In comparison there were 59.9 million COVID-19 cases worldwide as of midweek, according to data from the Johns Hopkins University School of Medicine.

Until late August when the first confirmed reinfection case was reported in Hong Kong, most reinfection cases were considered anecdotal, according to the World Health Organization.

In order to count as a reinfection, a patient must have had a positive test twice with at least 23 symptom free days in between, according to Russel Hopkins, director of emergency preparedness at the Northeast Texas Public Health District, also known as NET Health.

One of the first cases NET Health started tracking as a possible reinfection was of a health care worker who recovered from COVID-19 but continued to shed the virus for months, Hopkins said.

He said this patient and many others in North Texas will test positive after a second COVID-19 test because the patient has a residue from the original infection in their respiratory tract or they could have suppressed the virus but never fully recovered.

“That’s more common than reinfection or at least there’s more documentation,” Hopkins said.


Early in the pandemic, NET Health developed a system to help identify duplicate cases. As of this week, this was the only tool it had available to help identify reinfections but there is a major flaw, Hopkins said. Testing.

“Why would someone go get tested four months after they’ve recovered, especially if they are not showing any symptoms,” Hopkins said. “We’re not calling people in, and I don’t know anybody else that may be doing this.”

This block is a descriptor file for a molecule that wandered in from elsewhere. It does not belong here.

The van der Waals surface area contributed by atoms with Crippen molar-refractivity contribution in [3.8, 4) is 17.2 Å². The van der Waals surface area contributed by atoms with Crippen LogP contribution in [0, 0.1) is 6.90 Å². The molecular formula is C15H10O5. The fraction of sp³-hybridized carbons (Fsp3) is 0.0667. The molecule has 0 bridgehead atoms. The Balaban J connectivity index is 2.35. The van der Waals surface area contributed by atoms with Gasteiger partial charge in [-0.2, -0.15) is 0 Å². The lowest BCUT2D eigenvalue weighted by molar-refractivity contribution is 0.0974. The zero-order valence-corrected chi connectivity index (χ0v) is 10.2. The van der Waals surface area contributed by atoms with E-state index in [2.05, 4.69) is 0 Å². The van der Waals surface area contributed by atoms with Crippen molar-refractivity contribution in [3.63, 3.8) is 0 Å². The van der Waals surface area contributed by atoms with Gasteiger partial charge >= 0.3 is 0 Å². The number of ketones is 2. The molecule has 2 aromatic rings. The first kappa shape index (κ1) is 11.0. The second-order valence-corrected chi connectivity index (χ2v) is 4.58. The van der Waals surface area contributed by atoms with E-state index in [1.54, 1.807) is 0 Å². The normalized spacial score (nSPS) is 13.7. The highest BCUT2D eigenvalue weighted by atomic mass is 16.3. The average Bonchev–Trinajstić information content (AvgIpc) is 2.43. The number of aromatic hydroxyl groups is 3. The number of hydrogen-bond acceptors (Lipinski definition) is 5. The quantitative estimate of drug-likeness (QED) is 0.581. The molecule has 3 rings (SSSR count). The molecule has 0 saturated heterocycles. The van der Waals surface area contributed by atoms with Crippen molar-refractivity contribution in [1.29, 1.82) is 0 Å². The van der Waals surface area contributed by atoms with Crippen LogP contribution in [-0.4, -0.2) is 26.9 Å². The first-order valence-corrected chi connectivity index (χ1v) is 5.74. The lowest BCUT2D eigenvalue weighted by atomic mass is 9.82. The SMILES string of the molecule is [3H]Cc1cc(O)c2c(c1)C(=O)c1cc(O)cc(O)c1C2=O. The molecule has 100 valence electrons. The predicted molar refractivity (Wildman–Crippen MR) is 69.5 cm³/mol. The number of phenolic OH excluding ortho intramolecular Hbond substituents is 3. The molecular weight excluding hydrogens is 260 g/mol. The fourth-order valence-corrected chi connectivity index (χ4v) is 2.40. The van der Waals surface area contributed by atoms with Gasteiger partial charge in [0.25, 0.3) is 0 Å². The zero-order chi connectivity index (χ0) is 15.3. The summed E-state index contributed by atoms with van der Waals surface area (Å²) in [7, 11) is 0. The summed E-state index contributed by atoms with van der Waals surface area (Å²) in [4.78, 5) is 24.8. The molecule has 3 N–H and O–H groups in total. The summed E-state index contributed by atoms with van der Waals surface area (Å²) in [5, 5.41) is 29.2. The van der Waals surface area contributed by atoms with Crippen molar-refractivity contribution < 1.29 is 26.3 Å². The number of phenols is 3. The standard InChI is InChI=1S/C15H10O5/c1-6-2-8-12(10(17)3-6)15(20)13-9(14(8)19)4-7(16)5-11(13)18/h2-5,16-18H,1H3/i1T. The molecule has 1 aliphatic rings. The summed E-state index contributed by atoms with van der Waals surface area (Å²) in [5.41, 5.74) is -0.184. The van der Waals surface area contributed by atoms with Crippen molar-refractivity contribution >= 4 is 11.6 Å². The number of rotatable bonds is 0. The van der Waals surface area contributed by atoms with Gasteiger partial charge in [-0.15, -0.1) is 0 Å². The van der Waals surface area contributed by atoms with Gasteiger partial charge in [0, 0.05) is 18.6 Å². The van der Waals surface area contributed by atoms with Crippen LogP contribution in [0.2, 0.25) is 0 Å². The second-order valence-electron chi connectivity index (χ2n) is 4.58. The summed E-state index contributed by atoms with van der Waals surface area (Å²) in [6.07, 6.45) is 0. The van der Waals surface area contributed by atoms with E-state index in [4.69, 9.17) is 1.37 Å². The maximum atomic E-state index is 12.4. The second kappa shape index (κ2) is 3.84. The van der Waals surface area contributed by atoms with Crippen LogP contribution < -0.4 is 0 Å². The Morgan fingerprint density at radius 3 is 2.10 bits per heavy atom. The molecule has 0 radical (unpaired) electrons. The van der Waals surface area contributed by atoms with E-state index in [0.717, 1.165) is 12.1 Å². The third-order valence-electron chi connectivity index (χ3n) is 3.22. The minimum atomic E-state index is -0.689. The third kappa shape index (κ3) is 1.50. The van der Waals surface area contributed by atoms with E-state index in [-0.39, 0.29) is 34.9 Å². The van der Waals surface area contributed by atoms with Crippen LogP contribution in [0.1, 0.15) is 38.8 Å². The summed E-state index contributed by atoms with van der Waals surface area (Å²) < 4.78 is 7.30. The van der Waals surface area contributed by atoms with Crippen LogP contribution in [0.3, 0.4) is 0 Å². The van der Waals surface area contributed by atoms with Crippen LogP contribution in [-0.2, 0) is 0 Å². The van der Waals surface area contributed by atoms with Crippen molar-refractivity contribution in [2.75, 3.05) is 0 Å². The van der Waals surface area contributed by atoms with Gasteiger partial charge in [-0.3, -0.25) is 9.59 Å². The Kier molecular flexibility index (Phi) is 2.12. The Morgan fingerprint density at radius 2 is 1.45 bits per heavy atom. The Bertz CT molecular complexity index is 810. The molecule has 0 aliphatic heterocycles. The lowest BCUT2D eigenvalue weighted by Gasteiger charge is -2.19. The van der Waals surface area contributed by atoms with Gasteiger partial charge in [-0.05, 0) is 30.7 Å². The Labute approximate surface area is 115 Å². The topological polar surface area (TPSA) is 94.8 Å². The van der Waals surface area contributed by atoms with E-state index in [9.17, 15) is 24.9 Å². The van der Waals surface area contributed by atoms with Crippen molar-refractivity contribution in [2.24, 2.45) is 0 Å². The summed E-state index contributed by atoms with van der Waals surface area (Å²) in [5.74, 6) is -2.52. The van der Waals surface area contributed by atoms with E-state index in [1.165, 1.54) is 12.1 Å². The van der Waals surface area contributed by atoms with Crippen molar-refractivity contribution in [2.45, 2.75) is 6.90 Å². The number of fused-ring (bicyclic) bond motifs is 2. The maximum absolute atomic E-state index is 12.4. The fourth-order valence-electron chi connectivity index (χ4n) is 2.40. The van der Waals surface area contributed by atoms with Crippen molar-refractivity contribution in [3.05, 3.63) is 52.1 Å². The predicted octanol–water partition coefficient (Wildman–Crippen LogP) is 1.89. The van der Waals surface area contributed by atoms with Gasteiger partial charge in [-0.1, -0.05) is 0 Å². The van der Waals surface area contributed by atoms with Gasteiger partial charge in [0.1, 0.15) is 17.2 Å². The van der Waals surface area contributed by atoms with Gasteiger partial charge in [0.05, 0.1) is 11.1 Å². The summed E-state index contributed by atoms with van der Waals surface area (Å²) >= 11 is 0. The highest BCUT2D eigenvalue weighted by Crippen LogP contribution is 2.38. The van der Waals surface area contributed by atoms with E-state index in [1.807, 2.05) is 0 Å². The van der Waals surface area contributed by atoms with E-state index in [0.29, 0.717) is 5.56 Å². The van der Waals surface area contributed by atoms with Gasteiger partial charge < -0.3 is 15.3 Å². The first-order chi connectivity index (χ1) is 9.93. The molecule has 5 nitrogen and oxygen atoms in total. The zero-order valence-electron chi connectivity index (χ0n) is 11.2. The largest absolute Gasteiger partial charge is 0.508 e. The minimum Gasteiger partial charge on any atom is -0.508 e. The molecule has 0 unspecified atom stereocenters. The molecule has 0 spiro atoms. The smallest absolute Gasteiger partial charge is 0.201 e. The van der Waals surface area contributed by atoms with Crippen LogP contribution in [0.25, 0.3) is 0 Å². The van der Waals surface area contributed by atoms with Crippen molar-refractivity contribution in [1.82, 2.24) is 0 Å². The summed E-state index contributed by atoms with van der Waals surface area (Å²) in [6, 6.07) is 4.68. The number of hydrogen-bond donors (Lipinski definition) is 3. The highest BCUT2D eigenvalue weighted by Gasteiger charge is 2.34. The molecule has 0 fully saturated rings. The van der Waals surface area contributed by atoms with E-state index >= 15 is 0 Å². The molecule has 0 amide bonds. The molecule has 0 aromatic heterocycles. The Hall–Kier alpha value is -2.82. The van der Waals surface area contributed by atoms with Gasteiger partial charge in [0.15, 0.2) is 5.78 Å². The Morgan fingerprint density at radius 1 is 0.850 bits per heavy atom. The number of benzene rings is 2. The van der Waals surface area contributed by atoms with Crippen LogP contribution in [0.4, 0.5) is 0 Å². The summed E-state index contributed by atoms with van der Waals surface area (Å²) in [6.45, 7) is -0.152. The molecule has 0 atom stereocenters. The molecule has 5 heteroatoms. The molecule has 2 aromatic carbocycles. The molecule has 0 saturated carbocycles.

Since McKee checked out of the Texas Health Presbyterian Hospital in Dallas, no one has called to inquire about her possible reinfection other than a few journalists from local media outlets. Earlier this week, she told the Star-Telegram she is still not certain if the virus was simply dormant or if she caught a different strain the second time she tested positive.

In an emailed statement, the Texas Department of State Health Services said it is developing the guidance for identifying potential reinfections. Once the criteria are finalized, the department will be able to review suspected cases of reinfection. The department anticipates finalizing the guidance next month, according to the statement.

The U.S. Centers for Disease Control and Prevention is also “actively working to learn more about reinfection to inform public health action,” according to its reinfection with COVID-19 page last updated on Oct. 27. The page recommends wearing masks, social distancing, hand washing and avoiding crowds and confined spaces, “whether you have had COVID-19 or not.”

“It is surprising to me that they are still not tracking or following up with patients that could be reinfected,” McKee said.

She said she worries about the people who recovered from COVID-19 and think it’s OK to go to Thanksgiving dinner with the family because they can’t catch the virus or spread it anymore.

“Well, I’m here to tell you, ‘You’re absolutely not immune even if you’ve had it,’” McKee said.